As my local Charlotte Mason study group makes its way through her 20 Principles, we are up to “Education is . . a discipline . . . ” Habit-training is what we are talking about here. As I revisit this topic, I find myself thinking more about the spiritual than the physical.
Often times in habit-training we seem to be speaking of very mundane issues — cleaning one’s room and bathing and brushing one’s teeth and putting one’s shoes away. On the surface these things don’t seem to have much of a spiritual component. But I think that if we get tied up in practical, everyday things we miss the point.
God is always working in the heart of His people to sanctify them and to bring them closer to Himself. As I told my own children, we need to cooperate in our own sanctification. About a year ago, I sat each of them down and asked them what they wanted to work on in themselves. They are slightly older (currently 10 through 15) so they are able to say that they need to work on things like “pride” and “patience” (that one is a lot like her Mama). But even when we work of the seemingly more trivial issues, it can and perhaps should still be a spiritual exercise. For one thing, whenever we change our habits, we are working on the will as Charlotte Mason speaks of it. We are forcing ourselves not to do the easy, lazy thing but to do what we know we should. Then too there can (and should) be good reasons for the things we are working on. I would go so far as to say if you can’t give your child a good reason why they should work on a given habit, you should probably let it go and turn your attention elsewhere. Brushing one’s teeth, trying a new vegetable, cleaning one’s room — these are all about stewardship, about being wise and responsible with what God has given us. Putting away your shoes so they don’t clutter up the foyer? That’s consideration for your family members who might trip over them.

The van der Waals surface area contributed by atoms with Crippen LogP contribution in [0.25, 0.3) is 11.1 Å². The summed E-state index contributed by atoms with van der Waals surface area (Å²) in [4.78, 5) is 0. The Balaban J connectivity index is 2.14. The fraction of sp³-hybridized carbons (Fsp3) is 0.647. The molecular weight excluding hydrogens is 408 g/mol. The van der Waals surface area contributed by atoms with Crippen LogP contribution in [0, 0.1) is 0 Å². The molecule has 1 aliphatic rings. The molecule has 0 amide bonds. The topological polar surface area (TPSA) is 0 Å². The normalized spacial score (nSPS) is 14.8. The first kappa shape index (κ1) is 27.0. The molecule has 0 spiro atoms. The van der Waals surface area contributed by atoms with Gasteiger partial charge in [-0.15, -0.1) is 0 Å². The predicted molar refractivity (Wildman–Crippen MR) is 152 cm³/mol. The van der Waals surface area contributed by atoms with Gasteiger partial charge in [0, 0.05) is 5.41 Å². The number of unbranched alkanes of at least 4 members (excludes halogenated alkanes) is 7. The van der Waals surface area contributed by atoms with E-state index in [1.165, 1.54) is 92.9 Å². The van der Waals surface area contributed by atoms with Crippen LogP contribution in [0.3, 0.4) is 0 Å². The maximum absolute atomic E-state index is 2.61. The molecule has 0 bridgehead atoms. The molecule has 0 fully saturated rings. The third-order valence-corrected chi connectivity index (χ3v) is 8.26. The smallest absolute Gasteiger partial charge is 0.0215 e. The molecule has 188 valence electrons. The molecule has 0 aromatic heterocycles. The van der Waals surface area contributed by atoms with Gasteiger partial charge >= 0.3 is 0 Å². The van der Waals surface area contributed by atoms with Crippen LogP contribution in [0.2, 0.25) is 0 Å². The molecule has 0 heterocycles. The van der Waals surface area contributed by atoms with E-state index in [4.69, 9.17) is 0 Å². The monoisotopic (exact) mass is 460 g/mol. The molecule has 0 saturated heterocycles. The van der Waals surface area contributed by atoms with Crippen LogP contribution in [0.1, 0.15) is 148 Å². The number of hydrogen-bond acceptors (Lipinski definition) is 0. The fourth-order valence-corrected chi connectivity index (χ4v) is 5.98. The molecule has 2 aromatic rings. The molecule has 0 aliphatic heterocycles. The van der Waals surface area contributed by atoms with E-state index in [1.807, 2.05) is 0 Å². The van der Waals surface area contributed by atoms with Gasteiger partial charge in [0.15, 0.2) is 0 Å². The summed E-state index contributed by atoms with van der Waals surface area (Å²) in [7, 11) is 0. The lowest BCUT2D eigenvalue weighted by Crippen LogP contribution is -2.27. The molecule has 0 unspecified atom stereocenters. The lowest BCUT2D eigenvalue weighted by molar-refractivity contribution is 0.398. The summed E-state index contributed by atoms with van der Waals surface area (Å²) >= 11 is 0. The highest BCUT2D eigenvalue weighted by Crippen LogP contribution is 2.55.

Above all, habit training is not something we impose on our kids; they should be part of it. We should explain to them what they will be working on and why. And as they do they learn that we all have things we need to work on. If you conquer one bad habit, there is always anther. And that’s really what life on this earth is like for God’s people. Too many of us (and I am guilty of this too) go through life waiting for God to start changing us. I do believe that the work of redemption and sanctification is all God’s, but He graciously allows us to cooperate with Him in it. How much better to do so consciously and intentionally. As Paul says, “Work out your own salvation with fear and trembling, for it is God who works in you, both to will and to work for his good pleasure” (Phil. 2:12b-13; ESV).